View Full Version : Exec Wizard Action Problem

Terry R
03-26-2003, 01:17 PM
I'm trying to use an Exec Wizard Action to run a windows batch (.bat) file.

I've configured the action with the following settings:
Command: $D(lib)/cmd.exe
Arguments: $P(absoluteInstallLocation)/Examples/SimpleTest.bat
Bundle: False
Wait: False

I've tried with and without the Stdout and Stderr destinations set.

What appears to happen is a new subdirectory (named ".exe") is created in the source location, where the installation is launched from, but the bat file doesn't run.

This is really bizarre. Has anyone got this action to work?


03-26-2003, 01:31 PM
First of all, try this:



and prepare to see a new dos window during setup.

Terry R
03-26-2003, 02:52 PM
Thanks for the tip. I was missing that "/c" piece with the argument. I also found that I needed to put quotes aroudn the argument, since the default windows install path is to "Program Files" and cmd.exe doesn't deal with the spaces without the quotes in place.


Terry R
03-26-2003, 06:10 PM
OK, this seems to be working, however, it's as though the window is being invoked in a hidden state.

This might be fine for some applications, but the user actually needs to interact with the program that I'm launching.

Is there an option that I'm missing somewhere to tell ISMP to show the window for the executable that is being launched?


Jeff Dillon
03-26-2003, 11:47 PM
The console window appearing is a bug with the 1.3.1 JVM. It was fixed in 1.4.

There is no possible way to disable that window with 1.3 JVMs, AFAIK.

This was the number one rated bug against Sun's 1.3.1 JVM.

Terry R
03-27-2003, 01:53 PM
So, is there a way to have the console window show up when I launch an external batch file?

The file I'm launching actually invokes a java class that requires user input. Without the console window, there's no possibility of user input.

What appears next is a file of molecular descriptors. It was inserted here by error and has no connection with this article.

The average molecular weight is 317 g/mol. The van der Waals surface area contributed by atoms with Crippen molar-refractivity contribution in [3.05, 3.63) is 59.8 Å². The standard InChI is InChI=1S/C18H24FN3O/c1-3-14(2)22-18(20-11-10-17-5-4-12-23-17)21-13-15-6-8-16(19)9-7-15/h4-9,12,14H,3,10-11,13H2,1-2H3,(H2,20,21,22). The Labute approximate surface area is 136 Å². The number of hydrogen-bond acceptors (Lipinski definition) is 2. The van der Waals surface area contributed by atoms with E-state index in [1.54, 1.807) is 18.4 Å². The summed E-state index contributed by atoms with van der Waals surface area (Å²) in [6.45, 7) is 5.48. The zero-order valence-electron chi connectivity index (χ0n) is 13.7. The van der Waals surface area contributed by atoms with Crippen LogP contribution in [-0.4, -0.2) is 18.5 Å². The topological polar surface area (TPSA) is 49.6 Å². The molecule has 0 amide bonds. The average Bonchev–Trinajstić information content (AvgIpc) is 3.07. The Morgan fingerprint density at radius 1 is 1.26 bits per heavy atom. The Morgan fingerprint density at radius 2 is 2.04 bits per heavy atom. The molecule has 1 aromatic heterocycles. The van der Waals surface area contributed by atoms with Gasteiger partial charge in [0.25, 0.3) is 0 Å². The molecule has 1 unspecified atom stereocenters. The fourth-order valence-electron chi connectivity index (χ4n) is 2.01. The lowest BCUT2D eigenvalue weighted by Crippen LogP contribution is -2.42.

Any ideas?

Jeff Dillon
03-27-2003, 02:09 PM
>So, is there a way to have the console window show up when I >launch an external batch file?

With 1.4, I believe the only way to do this is to launch the terminal yourself with an exec action. On NT this would be something like...

cmd /c batfile

The better option would be to collect the input in a User Input Panel and modify your script to take arguments.

Terry R
03-27-2003, 02:17 PM

That's what I'm trying to do.

I've setup an Exec Wizard Action to execute the command


with arguments

/c $P(absoluteInstallLocation)/Examples/SimpleTest.bat

The problem is that the console window for this action doesn't show up.

I can launch explorer.exe with the argument $P(absoluteInstallLocation)/Examples, and it shows up fine.

I'm thinking this is the route I'll go, if we can't find a solution to the console window. I'll just instruct the user to double-click the SimpleTest.bat file.


03-30-2003, 09:31 PM
We were having the same problem with the console window appearing when we invoked java.exe on a Windows machine. We got around it by calling javaw.exe instead of java.exe. javaw.exe is a Windows specific way of invoking the JVM without bringing up a console window.

Don't know if you can use this; however, just thought I'd post this bit of information.

Terry R
04-01-2003, 12:23 PM
Thanks for the suggestion. My problem, however, is that I DO want to see the console window and it is NOT appearing.

If anyone has an idea how to get the Exec action to actually open a console window that would be great.


04-08-2003, 02:55 PM
Remember - If you are targeting Windows 9x platforms, the correct command is "command", not "cmd".

Terry R
04-08-2003, 02:57 PM

Thanks for the tip. However, currently we're targeting Windows NT/2000, where I'm using cmd.exe, and Solaris/AIX, where I'm using /bin/sh.


04-23-2003, 07:40 PM
How about get the input yourself via dialogboxes, and feed them to your batchfile? Redirect the output if you need them. Just a thought.... In a DOS box, type "cmd /?" for lots of command options. Give "cmd /C cmd my.bat" a try. Good luck.

04-24-2003, 09:49 AM
Perhaps the "start" command might help?!
Using "start command" you can open a new window...
Look what parameter of start might be right... (-> start /?)